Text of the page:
10 Big Myths about copyright explained See EFF notes on fair use and links from it for a detailed answer, but bear the following in mind: The "fair use" exemption to (U.S.) copyright law was created to allow things such as commentary, parody, news reporting, research and education about copyrighted works without the permission of the author. That's vital so that copyright law doesn't block your freedom to express your own works -- only the ability to appropriate other people's. Intent, and damage to the commercial value of the work are important considerations. Fair use is generally a short excerpt and almost always attributed. Note that most inclusion of text in followups and replies is for commentary, and it doesn't damage the commercial value of the original posting (if it has any) and as such it is almost surely fair use. The "fair use" concept varies from country to country, and has different names (such as "fair dealing" in Canada) and other limitations outside the USA. See the DMCA alert for recent changes in the law.
Area Code Listing, by Number The cities listed with each area code are the major cities for that area code; this originated as the city in which the switch computer for that area code is located, but is no longer the case. The cities listed are not intended to be exhaustive. This list is updated only when an Internet user informs me of a (pending) change. See also the listing by state/country and the NANPA data. * indicates that daylight savings time is not observed. "split" refers to a service area served by one area code being subdivided into two or more areas, with the original area code serving one of the subdivisions and new areacode(s) serving the other(s). "overlay" refers to a service area being served by two or more area codes simultaneously. usually i write "X overlaid on Y" to mean that X is a new areacode that will service an area that previously was serviced solely by Y. The split/overlay information is not exhaustive.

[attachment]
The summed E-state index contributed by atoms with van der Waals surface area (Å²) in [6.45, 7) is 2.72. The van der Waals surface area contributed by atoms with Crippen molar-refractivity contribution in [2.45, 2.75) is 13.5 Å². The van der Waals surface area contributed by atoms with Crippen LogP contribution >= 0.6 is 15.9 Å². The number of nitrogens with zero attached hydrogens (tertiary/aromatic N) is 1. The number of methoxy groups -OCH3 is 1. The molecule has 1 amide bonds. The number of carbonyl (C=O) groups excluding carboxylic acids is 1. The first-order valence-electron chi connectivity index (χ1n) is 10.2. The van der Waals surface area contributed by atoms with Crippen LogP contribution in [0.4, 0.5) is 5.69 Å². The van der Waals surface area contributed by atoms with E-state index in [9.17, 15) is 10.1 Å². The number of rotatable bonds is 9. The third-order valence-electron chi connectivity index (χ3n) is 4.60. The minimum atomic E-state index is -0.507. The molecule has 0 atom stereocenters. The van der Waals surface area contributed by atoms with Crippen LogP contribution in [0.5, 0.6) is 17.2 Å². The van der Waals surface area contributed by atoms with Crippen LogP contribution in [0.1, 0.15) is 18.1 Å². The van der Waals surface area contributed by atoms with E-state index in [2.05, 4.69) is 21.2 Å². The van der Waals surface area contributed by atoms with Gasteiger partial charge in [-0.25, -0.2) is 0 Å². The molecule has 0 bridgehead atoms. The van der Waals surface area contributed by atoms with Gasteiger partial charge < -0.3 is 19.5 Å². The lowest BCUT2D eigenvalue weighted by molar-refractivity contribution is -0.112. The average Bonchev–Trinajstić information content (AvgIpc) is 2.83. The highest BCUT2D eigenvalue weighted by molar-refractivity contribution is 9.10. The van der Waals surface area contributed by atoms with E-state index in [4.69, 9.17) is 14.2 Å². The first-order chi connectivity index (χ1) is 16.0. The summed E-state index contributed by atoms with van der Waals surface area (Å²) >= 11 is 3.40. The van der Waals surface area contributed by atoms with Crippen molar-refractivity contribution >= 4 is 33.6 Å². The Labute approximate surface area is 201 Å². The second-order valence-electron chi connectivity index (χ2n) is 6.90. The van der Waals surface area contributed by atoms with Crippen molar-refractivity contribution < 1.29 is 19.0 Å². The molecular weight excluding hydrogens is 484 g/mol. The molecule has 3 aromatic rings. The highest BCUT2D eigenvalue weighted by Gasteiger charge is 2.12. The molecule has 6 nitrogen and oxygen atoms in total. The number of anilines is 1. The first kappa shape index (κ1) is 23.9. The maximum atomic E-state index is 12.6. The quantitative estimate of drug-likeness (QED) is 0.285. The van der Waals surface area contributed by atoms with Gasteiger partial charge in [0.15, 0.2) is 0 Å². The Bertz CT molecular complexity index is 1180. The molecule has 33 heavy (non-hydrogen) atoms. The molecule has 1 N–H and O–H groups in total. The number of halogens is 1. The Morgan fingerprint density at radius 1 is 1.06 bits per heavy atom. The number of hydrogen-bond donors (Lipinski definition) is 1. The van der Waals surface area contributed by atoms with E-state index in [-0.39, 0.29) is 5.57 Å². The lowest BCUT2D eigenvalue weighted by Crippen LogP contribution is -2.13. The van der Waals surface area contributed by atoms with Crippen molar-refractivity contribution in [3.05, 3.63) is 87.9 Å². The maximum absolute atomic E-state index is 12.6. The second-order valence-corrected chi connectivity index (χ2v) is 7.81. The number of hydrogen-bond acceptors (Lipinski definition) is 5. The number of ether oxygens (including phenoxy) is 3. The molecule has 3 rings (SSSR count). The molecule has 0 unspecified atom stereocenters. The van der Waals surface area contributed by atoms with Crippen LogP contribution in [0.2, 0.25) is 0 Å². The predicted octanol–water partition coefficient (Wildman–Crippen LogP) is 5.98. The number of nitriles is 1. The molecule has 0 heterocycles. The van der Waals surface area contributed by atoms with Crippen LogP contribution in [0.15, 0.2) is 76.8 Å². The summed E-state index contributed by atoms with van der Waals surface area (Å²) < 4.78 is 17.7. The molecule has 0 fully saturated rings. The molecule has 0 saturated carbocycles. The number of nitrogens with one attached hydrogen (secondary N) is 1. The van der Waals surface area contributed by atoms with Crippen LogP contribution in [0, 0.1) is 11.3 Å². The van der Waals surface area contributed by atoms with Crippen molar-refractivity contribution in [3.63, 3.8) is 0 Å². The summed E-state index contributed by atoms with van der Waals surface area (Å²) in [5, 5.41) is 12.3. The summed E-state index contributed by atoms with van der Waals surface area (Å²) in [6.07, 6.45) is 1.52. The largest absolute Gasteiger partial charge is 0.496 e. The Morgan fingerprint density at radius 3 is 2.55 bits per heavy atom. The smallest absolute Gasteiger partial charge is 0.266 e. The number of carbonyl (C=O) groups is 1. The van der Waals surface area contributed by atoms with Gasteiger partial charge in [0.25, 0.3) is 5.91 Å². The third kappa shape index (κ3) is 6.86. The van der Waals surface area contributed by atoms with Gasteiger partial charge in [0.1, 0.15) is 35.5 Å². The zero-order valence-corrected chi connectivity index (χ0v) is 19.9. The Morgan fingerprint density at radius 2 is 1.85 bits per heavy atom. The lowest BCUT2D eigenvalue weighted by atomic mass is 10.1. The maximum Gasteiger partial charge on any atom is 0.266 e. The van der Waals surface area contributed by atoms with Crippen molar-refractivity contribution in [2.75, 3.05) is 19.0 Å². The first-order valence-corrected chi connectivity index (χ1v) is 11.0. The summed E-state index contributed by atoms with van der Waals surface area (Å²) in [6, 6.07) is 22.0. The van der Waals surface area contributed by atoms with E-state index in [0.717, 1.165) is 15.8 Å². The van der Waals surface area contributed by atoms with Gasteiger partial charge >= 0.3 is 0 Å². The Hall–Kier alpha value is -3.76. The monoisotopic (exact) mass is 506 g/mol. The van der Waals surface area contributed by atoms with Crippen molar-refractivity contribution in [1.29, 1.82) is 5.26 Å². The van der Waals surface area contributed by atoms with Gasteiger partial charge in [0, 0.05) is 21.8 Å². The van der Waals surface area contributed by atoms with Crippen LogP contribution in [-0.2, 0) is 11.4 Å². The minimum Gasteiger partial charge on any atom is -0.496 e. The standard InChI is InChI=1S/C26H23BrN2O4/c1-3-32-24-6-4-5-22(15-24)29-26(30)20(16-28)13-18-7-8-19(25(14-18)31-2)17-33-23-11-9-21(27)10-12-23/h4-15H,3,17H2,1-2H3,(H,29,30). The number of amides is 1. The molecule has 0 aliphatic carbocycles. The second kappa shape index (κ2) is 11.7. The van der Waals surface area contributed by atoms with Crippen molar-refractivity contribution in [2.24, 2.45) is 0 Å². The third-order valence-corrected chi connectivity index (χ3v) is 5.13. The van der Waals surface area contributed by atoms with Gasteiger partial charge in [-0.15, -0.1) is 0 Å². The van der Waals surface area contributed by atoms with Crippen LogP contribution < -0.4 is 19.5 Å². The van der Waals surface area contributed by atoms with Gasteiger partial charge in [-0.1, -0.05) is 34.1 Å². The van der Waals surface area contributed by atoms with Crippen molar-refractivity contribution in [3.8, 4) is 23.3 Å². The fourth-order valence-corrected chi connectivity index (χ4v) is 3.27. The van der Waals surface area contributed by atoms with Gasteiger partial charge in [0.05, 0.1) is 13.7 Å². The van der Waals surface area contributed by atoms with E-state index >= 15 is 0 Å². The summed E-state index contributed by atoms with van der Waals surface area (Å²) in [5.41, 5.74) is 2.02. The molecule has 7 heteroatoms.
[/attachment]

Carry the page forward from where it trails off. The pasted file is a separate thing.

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People Search | White & Yellow Pages | Phone Numbers | Email Addresses Reference, Facts, News ... Free and Family-friendly Resources Home MENSA The World Factbook People from nearly every country share information with CIA, and new individuals contact us daily. If you have information you think might interest CIA due to our foreign intelligence collection mission, there are many ways to reach us. If you know of an imminent threat to a location inside the U.S., immediately contact your local law enforcement or FBI Field Office. For threats outside the U.S., contact CIA or go to a U.S. Embassy or Consulate and ask for the information to be passed to a U.S. official. Please know, CIA does not engage in law enforcement. In addition to the options below, individuals contact CIA in a variety of creative ways. If you feel it is safe, consider providing these details with your submission: Your full name Biographic details, such as a photograph of yourself, and a copy of the biographic page of your passport How you got the information you want to share with CIA How to contact you, including your home address and phone number
Online Etymology Dictionary